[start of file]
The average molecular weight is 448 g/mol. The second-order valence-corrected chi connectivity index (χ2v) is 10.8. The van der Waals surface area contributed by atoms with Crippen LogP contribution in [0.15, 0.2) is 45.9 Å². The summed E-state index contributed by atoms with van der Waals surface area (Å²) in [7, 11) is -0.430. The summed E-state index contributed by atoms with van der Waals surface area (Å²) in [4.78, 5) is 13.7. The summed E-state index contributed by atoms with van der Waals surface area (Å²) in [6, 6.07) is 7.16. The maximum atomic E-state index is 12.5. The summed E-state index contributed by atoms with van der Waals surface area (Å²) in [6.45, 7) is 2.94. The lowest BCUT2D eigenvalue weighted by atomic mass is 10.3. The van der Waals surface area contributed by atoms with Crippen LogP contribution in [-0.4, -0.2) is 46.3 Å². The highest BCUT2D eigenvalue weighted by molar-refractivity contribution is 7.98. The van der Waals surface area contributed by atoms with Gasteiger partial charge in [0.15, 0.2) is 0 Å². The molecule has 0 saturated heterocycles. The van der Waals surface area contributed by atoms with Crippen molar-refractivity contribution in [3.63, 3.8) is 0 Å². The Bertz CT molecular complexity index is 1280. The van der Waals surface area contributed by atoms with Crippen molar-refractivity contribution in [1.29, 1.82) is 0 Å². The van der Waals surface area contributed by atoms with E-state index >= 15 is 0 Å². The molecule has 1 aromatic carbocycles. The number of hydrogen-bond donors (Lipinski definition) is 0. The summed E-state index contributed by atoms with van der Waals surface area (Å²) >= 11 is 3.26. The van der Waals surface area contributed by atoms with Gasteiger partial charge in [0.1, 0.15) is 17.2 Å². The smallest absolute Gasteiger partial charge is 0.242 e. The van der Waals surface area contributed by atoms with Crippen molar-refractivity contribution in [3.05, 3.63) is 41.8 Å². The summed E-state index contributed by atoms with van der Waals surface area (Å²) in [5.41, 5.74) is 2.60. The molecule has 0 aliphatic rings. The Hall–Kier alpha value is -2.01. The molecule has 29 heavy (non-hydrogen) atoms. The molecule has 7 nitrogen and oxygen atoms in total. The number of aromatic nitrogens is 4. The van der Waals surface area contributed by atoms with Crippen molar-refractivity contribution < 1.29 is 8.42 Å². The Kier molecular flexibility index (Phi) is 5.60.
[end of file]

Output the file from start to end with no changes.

The average molecular weight is 448 g/mol. The second-order valence-corrected chi connectivity index (χ2v) is 10.8. The van der Waals surface area contributed by atoms with Crippen LogP contribution in [0.15, 0.2) is 45.9 Å². The summed E-state index contributed by atoms with van der Waals surface area (Å²) in [7, 11) is -0.430. The summed E-state index contributed by atoms with van der Waals surface area (Å²) in [4.78, 5) is 13.7. The summed E-state index contributed by atoms with van der Waals surface area (Å²) in [6, 6.07) is 7.16. The maximum atomic E-state index is 12.5. The summed E-state index contributed by atoms with van der Waals surface area (Å²) in [6.45, 7) is 2.94. The lowest BCUT2D eigenvalue weighted by atomic mass is 10.3. The van der Waals surface area contributed by atoms with Crippen LogP contribution in [-0.4, -0.2) is 46.3 Å². The highest BCUT2D eigenvalue weighted by molar-refractivity contribution is 7.98. The van der Waals surface area contributed by atoms with Gasteiger partial charge in [0.15, 0.2) is 0 Å². The molecule has 0 saturated heterocycles. The van der Waals surface area contributed by atoms with Crippen molar-refractivity contribution in [3.63, 3.8) is 0 Å². The Bertz CT molecular complexity index is 1280. The van der Waals surface area contributed by atoms with Crippen molar-refractivity contribution in [1.29, 1.82) is 0 Å². The van der Waals surface area contributed by atoms with E-state index >= 15 is 0 Å². The molecule has 1 aromatic carbocycles. The number of hydrogen-bond donors (Lipinski definition) is 0. The summed E-state index contributed by atoms with van der Waals surface area (Å²) >= 11 is 3.26. The van der Waals surface area contributed by atoms with Gasteiger partial charge in [0.1, 0.15) is 17.2 Å². The smallest absolute Gasteiger partial charge is 0.242 e. The van der Waals surface area contributed by atoms with Crippen molar-refractivity contribution in [3.05, 3.63) is 41.8 Å². The summed E-state index contributed by atoms with van der Waals surface area (Å²) in [5.41, 5.74) is 2.60. The molecule has 0 aliphatic rings. The Hall–Kier alpha value is -2.01. The molecule has 29 heavy (non-hydrogen) atoms. The molecule has 7 nitrogen and oxygen atoms in total. The number of aromatic nitrogens is 4. The van der Waals surface area contributed by atoms with Crippen molar-refractivity contribution < 1.29 is 8.42 Å². The Kier molecular flexibility index (Phi) is 5.60.